5. Your child seems dehydrated (not urinating at least every 6-8 hours, dry tongue, no tears).
  6. Your child has severe belly pain.
  7. Your child has difficulty breathing, grunting or moaning with each breath.
  8. The fever is greater than 106F.
  9. Your child as a febrile seizure for the first time.
  10. Your child has any underlying health risk for which a fever would not be a good thing.

Most fevers can be treated at home and will be gone in couple of days. But, if it persists for more than two days and is associated with ear pain, throat pain or burning/pain with urination, it is best to go and see the doctor.

What is the best way to treat a fever at home?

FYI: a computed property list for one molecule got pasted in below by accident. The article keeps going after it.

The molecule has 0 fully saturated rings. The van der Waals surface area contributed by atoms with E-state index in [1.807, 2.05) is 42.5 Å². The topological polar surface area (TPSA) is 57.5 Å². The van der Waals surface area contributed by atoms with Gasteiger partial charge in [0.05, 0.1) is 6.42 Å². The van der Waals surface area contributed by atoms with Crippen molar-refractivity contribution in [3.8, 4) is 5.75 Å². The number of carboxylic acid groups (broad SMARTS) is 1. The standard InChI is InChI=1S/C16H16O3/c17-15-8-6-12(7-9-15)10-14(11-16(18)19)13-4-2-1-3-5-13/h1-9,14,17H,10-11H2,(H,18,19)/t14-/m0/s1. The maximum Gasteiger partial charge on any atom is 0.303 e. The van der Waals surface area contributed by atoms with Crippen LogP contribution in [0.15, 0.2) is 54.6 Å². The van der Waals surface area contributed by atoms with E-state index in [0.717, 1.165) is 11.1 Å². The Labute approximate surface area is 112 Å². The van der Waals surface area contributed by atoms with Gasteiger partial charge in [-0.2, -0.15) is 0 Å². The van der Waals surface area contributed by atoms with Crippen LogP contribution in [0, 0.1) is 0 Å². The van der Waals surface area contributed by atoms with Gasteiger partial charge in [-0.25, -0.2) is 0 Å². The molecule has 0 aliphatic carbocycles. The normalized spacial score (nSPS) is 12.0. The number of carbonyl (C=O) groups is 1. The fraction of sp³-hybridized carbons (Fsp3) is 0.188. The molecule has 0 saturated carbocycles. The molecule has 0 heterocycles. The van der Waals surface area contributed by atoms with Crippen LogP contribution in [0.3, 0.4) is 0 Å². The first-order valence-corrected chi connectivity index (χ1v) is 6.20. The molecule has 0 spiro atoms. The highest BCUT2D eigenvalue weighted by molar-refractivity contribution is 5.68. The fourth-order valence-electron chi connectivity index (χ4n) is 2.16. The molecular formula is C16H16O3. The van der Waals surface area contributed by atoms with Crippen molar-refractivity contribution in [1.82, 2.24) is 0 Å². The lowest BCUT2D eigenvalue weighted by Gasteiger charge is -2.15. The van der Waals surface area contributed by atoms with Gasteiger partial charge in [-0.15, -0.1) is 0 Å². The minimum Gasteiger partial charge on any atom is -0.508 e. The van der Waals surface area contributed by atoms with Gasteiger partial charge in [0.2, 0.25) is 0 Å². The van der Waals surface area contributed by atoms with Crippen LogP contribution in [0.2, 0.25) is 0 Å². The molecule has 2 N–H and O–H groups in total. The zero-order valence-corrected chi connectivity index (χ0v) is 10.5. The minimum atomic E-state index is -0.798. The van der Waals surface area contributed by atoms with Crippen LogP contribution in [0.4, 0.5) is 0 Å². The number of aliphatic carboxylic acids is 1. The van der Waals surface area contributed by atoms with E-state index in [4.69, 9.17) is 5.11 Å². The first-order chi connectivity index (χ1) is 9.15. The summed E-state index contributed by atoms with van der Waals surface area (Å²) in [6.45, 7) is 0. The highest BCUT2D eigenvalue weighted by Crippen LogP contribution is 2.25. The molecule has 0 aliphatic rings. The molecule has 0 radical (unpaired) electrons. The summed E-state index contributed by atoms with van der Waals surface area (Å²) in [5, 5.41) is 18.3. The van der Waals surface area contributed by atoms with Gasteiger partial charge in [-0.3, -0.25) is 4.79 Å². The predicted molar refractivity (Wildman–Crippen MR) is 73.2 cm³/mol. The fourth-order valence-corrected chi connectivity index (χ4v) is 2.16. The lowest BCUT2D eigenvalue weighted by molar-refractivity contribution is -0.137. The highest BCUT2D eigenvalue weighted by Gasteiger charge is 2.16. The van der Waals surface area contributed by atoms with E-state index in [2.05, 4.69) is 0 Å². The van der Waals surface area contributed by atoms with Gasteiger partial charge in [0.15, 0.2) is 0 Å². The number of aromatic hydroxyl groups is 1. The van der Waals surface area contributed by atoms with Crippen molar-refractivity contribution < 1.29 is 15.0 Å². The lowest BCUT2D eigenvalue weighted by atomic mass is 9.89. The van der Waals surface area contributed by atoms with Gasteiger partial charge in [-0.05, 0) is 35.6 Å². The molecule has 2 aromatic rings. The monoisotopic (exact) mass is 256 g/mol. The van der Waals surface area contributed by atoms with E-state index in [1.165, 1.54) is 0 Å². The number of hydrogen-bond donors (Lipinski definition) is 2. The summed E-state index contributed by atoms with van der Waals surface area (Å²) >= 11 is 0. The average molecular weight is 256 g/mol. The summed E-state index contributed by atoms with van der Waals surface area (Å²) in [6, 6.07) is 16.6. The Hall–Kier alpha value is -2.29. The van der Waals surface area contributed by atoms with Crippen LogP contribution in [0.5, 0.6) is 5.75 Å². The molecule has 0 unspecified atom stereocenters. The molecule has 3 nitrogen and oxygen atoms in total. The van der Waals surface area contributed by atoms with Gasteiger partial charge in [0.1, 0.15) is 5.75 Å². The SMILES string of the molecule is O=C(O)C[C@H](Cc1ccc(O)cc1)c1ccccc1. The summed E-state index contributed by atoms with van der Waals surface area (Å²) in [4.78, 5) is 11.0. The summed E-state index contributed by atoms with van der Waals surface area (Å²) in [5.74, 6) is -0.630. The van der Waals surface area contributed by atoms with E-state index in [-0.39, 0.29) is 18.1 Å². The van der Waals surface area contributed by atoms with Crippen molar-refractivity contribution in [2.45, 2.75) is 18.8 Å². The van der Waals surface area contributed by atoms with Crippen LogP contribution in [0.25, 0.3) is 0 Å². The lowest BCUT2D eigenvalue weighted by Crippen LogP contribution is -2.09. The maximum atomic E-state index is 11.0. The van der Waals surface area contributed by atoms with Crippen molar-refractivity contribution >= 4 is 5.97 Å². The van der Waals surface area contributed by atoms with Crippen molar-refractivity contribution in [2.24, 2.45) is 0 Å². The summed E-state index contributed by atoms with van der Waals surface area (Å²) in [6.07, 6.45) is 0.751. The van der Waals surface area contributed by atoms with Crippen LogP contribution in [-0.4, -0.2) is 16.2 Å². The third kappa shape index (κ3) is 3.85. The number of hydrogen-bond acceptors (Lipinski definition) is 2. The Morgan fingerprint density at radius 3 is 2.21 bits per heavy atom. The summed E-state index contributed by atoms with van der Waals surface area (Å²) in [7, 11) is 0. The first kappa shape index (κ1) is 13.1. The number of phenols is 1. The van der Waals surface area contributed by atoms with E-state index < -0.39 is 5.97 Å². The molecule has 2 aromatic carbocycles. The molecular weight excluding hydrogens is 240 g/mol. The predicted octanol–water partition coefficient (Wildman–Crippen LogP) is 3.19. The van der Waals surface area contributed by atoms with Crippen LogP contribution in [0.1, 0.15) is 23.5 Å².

1. Get your child to drink plenty of fluids. Offer small amounts more frequently and, if they won’t drink, try a popicle or Jell-O cubes for older children.
  2. Keep the room cool if possible,. Don’t over dress a child to try and ‘sweat the fever out’. A good rule of thumb is to dress them as you would be dressed. It is alright to give a feverish child a cool bath, but make sure it is not too cold as that induces chills and shivering. A luke-warm bath will feel good to a child.
  3. Medication. Acetaminophen (Tylenol) and/or Ibuprofen (Motrin or Advil) are the best medications to treat a fever. (Never give a child aspirin.) They are most effective for high fevers (greater than 102F in children) when used in combination. Alternate Tylenol and Motrin every three to four hours. For example, give a dose of Tylenol at 3pm, a dose of Motrin at 6pm, followed by a a dose of Tylenol at 9pm and so on. In doing this, the fever should be down, if not gone, in a few hours.*

A fever can be a scary thing, but it really doesn’t have to be.